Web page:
Black tea theaflavins induce programmed cell death in cultured human stomach cancer cells

Int J Mol Med. 1998 Apr;1(4):725-7. doi: 10.3892/ijmm.1.4.725.


The exposure of human stomach cancer KATO III cells to black tea theaflavin extract, free theaflavin, and theaflavin digallate that are main components of the extract, led to both growth inhibition and the induction of programmed cell death (apoptosis). Morphological changes showing apoptotic bodies were observed in the cells treated with black tea theaflavin extract, theaflavin and theaflavin digallate. The fragmentations by these theaflavin compounds of DNA to oligonucleosomal-sized fragments that are characteristics of apoptosis were observed to be concentration- and time-dependent. These data suggest that drinking of black tea in large amounts is recommended to protect humans from stomach cancer.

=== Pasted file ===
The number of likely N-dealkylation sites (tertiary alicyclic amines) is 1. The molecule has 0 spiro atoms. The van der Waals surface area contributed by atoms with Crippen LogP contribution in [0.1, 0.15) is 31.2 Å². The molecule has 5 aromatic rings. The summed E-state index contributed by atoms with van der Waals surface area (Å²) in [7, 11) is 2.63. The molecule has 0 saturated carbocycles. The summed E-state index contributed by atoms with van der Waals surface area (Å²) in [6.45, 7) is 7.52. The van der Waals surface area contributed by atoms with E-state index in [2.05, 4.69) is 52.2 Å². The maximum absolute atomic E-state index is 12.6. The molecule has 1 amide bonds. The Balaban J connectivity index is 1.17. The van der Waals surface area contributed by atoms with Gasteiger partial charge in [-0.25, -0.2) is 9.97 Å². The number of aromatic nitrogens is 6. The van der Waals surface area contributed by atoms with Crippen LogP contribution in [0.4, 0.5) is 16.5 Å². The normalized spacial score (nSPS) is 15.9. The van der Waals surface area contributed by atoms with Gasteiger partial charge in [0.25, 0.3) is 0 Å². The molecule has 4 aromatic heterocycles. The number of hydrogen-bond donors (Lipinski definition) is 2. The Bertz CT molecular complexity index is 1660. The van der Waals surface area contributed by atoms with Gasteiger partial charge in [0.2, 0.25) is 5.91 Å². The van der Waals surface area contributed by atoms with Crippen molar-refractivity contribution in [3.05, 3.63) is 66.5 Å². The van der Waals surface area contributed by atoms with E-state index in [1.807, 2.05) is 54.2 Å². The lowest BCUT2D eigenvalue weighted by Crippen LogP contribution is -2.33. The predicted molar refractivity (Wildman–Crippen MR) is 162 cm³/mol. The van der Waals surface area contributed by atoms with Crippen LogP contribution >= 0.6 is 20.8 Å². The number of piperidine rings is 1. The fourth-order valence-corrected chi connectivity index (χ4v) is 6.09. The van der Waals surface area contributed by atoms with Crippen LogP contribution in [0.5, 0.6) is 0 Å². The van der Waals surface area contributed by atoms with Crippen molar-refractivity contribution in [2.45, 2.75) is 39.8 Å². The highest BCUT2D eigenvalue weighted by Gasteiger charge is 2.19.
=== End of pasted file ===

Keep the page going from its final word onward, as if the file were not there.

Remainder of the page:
MeSH terms

  • Apoptosis / drug effects*
  • Biflavonoids*
  • Catechin*
  • Cell Division / drug effects
  • DNA Fragmentation / drug effects
  • Gallic Acid / analogs & derivatives*
  • Gallic Acid / pharmacology
  • Humans
  • Plant Extracts / pharmacology
  • Stomach Neoplasms / drug therapy
  • Stomach Neoplasms / pathology*
  • Tea*
  • Tumor Cells, Cultured


  • Biflavonoids
  • Plant Extracts
  • Tea
  • theaflavin
  • theaflavin digallate
  • Gallic Acid
  • Catechin